Access to services for juvenile court-involved youth in the United States: a social and neurobiological case for the juvenile mental health advocacy project model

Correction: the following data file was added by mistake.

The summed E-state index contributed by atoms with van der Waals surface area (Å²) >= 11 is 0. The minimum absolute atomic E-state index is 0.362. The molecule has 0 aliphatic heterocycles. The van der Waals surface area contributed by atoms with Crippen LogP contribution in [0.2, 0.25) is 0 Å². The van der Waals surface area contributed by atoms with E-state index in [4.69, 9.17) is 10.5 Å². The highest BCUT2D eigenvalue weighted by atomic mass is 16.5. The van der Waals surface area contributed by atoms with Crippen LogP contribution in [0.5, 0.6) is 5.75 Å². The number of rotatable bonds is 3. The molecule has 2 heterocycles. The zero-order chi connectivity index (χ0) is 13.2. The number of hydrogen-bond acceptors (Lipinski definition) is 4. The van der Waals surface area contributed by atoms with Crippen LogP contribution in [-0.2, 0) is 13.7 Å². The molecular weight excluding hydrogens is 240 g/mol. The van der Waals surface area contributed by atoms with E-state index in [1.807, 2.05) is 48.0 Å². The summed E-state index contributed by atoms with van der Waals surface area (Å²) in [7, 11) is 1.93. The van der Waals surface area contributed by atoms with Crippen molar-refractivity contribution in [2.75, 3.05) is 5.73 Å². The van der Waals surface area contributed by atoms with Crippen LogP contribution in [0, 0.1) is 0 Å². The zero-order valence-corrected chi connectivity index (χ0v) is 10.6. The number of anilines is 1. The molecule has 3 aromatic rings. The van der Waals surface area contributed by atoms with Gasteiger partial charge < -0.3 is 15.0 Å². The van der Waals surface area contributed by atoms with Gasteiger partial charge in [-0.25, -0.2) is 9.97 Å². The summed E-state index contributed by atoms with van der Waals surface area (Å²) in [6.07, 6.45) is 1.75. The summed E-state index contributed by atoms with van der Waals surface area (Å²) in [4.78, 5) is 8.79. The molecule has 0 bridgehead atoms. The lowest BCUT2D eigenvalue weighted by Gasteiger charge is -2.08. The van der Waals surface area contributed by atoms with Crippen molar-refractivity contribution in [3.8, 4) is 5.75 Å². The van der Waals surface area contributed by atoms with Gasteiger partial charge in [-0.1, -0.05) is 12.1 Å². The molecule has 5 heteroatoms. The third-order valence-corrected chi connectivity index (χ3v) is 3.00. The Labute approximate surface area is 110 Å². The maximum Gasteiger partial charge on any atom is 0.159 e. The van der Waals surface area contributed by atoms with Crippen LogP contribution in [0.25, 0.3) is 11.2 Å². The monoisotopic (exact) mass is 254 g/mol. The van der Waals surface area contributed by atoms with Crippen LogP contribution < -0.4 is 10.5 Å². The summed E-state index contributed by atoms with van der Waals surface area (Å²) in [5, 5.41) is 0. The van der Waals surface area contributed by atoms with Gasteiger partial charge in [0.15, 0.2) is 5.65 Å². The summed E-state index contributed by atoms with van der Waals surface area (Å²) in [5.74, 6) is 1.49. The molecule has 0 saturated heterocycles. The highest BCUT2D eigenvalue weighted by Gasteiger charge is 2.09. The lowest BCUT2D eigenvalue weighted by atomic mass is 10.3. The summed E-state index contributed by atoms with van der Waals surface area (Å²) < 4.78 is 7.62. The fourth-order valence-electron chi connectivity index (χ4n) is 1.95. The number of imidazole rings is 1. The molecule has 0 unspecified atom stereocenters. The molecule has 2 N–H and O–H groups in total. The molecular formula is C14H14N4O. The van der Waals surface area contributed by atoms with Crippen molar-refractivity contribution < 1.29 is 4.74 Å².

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Youth involved in the juvenile justice system have a well-documented need for mental, behavioral, and emotional health services, but they face barriers to accessing appropriate and timely care. Research indicates a high need among youth involved in both the juvenile justice and mental health systems—or youth with dual involvement—and few programs addressing their need exist. The social risk factors of juvenile justice involvement are well-defined and studies indicate that the intersectionality of historically oppressed identities put certain youth at high risk for dual involvement. In particular, racial/ethnic minorities and female youth with mental health needs appear to be at-risk populations for dual involvement; they also have substantial barriers to care. Moreover, the neurobiological characteristics of mental illness among youth have begun to be characterized. Studies of the functional and structural markers of mental illness show that youth with conduct disorder, oppositional defiant disorder, attention deficit hyperactivity disorder, and depression show neurological changes that have behavioral correlates predisposing young people with these diagnoses to juvenile justice involvement where they have limited healthcare resources. Evidence from these fields—social science and neuroscience—provide a justification for programs that work across systems to provide dually involved youth access to health, educational, and social services. In Massachusetts, the Juvenile Mental Health Advocacy Project (J-MHAP) operates a pilot program in the Middlesex and Essex County Juvenile Courts, with the primary goal of providing these youth access to the multidisciplinary care they require. Distal goals include preventing further movement into the criminal justice system, and saving costs across various agencies and interest groups. Operating through court-appointed Mental Health Advocates (MHAs), J-MHAP is a unique model that uses advocates within the court system to coordinate services and improve access. It is a model that could make strides toward reducing injustices within the legal and healthcare systems.